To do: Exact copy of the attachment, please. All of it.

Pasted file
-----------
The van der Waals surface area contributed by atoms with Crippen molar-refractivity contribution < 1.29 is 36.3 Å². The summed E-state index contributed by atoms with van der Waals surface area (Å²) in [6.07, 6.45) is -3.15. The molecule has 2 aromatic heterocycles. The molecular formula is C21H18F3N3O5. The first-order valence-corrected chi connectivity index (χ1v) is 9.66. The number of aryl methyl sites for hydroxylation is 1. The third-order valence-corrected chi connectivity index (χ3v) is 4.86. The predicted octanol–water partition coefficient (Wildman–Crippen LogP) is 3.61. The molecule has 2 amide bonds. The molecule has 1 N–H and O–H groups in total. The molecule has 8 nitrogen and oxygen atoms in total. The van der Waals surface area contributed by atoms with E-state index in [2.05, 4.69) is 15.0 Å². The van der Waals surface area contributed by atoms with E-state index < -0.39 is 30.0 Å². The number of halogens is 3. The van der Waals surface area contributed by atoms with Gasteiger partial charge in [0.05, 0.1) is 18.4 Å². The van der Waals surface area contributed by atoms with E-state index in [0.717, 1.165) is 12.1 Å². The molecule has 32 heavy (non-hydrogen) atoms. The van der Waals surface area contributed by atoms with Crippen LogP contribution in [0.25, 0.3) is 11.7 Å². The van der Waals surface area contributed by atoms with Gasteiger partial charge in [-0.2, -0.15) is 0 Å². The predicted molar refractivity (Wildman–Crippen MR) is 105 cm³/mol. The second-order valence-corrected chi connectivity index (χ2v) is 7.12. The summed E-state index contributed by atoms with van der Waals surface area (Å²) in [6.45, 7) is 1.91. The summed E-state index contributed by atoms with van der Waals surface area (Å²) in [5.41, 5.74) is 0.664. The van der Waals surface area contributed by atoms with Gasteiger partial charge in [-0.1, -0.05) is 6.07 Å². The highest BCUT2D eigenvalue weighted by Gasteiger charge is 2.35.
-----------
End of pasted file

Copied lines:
The van der Waals surface area contributed by atoms with Crippen molar-refractivity contribution < 1.29 is 36.3 Å². The summed E-state index contributed by atoms with van der Waals surface area (Å²) in [6.07, 6.45) is -3.15. The molecule has 2 aromatic heterocycles. The molecular formula is C21H18F3N3O5. The first-order valence-corrected chi connectivity index (χ1v) is 9.66. The number of aryl methyl sites for hydroxylation is 1. The third-order valence-corrected chi connectivity index (χ3v) is 4.86. The predicted octanol–water partition coefficient (Wildman–Crippen LogP) is 3.61. The molecule has 2 amide bonds. The molecule has 1 N–H and O–H groups in total. The molecule has 8 nitrogen and oxygen atoms in total. The van der Waals surface area contributed by atoms with E-state index in [2.05, 4.69) is 15.0 Å². The van der Waals surface area contributed by atoms with E-state index < -0.39 is 30.0 Å². The number of halogens is 3. The van der Waals surface area contributed by atoms with Gasteiger partial charge in [0.05, 0.1) is 18.4 Å². The van der Waals surface area contributed by atoms with E-state index in [0.717, 1.165) is 12.1 Å². The molecule has 32 heavy (non-hydrogen) atoms. The van der Waals surface area contributed by atoms with Crippen LogP contribution in [0.25, 0.3) is 11.7 Å². The van der Waals surface area contributed by atoms with Gasteiger partial charge in [-0.2, -0.15) is 0 Å². The predicted molar refractivity (Wildman–Crippen MR) is 105 cm³/mol. The second-order valence-corrected chi connectivity index (χ2v) is 7.12. The summed E-state index contributed by atoms with van der Waals surface area (Å²) in [6.45, 7) is 1.91. The summed E-state index contributed by atoms with van der Waals surface area (Å²) in [5.41, 5.74) is 0.664. The van der Waals surface area contributed by atoms with Gasteiger partial charge in [-0.1, -0.05) is 6.07 Å². The highest BCUT2D eigenvalue weighted by Gasteiger charge is 2.35.